"Women who do want VBAC are told they're being irresponsible and
gambling with the lives of their babies," said Berna Diehl,
spokeswoman for the International Caesarean Awareness Network (ICAN),
a nonprofit that works to cut back unnecessary C-sections. "So they're
shamed into a repeat Caesarean, which is too bad when you consider the
overall safety [for a VBAC] is there. They're not always getting the
full picture when they walk into a doctor's office to make a good,
Producer Ricki Lake says, "I wanted to make this movie after my two very different birth experiences with my children. I felt like I had an opportunity to explore and question birthing practices in this country and perhaps be an advocate for mothers' rights and better maternity care."
Although the literature on uterine rupture is imprecise and inconsistent, existing studies indicate that 370 (213 to 1370) elective caesarean deliveries would need to be performed to prevent one symptomatic uterine rupture.
There are widespread fears surrounding vaginal delivery of the breech presentation and a lack of information generally available on safe vaginal delivery of a breech. There is also a lack of honesty about the risks of caesarean section and sparse knowledge of the post-caesarean difficulties many mothers encounter. These factors, together with the prevailing myths and beliefs that caesareans guarantee healthy babies, more often than not leave the woman with no option but to blindly accept the decisions made for her by her obstetrician.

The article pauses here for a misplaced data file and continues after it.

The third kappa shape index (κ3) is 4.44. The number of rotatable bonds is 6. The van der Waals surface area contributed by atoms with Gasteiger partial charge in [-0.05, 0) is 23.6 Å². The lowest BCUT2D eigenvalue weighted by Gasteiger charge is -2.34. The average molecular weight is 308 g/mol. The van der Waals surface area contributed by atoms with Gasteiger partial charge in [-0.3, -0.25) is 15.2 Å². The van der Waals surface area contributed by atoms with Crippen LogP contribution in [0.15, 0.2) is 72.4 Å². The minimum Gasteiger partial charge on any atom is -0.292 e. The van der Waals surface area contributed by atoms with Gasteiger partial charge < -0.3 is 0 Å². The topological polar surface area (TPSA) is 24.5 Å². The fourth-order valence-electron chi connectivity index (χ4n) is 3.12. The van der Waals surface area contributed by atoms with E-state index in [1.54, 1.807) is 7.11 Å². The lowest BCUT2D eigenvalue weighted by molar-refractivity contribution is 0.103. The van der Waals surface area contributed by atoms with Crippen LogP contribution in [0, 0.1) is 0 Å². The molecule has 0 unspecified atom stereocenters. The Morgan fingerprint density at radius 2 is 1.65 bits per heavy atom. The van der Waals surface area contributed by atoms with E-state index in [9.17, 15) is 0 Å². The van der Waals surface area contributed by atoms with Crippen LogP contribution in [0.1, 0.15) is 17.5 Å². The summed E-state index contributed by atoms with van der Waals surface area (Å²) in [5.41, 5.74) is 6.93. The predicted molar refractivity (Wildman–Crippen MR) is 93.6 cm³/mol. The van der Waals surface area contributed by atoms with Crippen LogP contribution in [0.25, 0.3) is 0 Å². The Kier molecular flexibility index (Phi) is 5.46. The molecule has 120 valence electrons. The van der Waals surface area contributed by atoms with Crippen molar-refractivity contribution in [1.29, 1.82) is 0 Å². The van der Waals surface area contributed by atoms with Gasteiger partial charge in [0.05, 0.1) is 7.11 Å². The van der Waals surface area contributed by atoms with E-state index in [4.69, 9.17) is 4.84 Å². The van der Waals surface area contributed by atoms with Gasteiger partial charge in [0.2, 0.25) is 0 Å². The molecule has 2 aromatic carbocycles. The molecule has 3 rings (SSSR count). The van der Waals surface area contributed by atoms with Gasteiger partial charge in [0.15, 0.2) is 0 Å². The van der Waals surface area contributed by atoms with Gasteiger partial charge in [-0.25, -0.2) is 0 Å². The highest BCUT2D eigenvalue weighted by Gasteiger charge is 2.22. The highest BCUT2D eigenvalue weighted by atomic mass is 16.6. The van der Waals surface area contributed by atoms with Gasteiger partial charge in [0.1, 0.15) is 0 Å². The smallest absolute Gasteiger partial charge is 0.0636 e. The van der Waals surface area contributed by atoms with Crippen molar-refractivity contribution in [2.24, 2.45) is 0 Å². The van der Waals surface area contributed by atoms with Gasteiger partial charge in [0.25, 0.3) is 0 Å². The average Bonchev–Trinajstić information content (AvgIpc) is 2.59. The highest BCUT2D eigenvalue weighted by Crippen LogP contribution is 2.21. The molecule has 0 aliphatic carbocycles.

A trial of vaginal birth after cesarean section in patients with uterine Müllerian malformations and cephalic presentation is not associated with a higher rate of maternal morbidity and uterine rupture.
Many of us have been profoundly moved by Teresa's video, but Gloria Lemay's comments say it best:
"Holy cow, Teresa, I think that's the most inspiring, uplifting, affirming, completely over the top joyous, birth story I have ever seen! THANK YOU, thank you, thank you for sharing in pictures your incredible human heart and courage. I'm keeping that montage in a special folder and will share it with every VBAC woman I meet."
Post of the Month from the ICAN
yahoogroup comes to us from Dawn R. Dawn tells a tale of elective cesarean, from a lawyer's perspective.
I am a lawyer who went to a top ten law school and then to a top tier firm. I used to be very mainstream in my views. I thought women who chose to give birth at home were reckless. When I got pregnant and was given the option of having a c-section, I readily
agreed. I never went into labor and my c-section went flawlessly. I researched it, so I
expected that my arms would be tied down, that I would likely shake from the anesthesia,
and that I would not be able to hold my baby. That was ok, because I was ready for it. I
handled the drugs well and, as a result, actually remember the first 24 hours. My recovery
My daughter, however, got the worst of it -- which isn't even really that bad considering
other stories I've heard. She was so sleepy and zoned out from the drugs that we had to
put ice on her bare skin to wake her up enough to feed. She developed jaundice as a
result of not eating enough. Because she couldn't feed properly (because she was so
drugged), my milk never came in properly -- which was a problem since it turned out she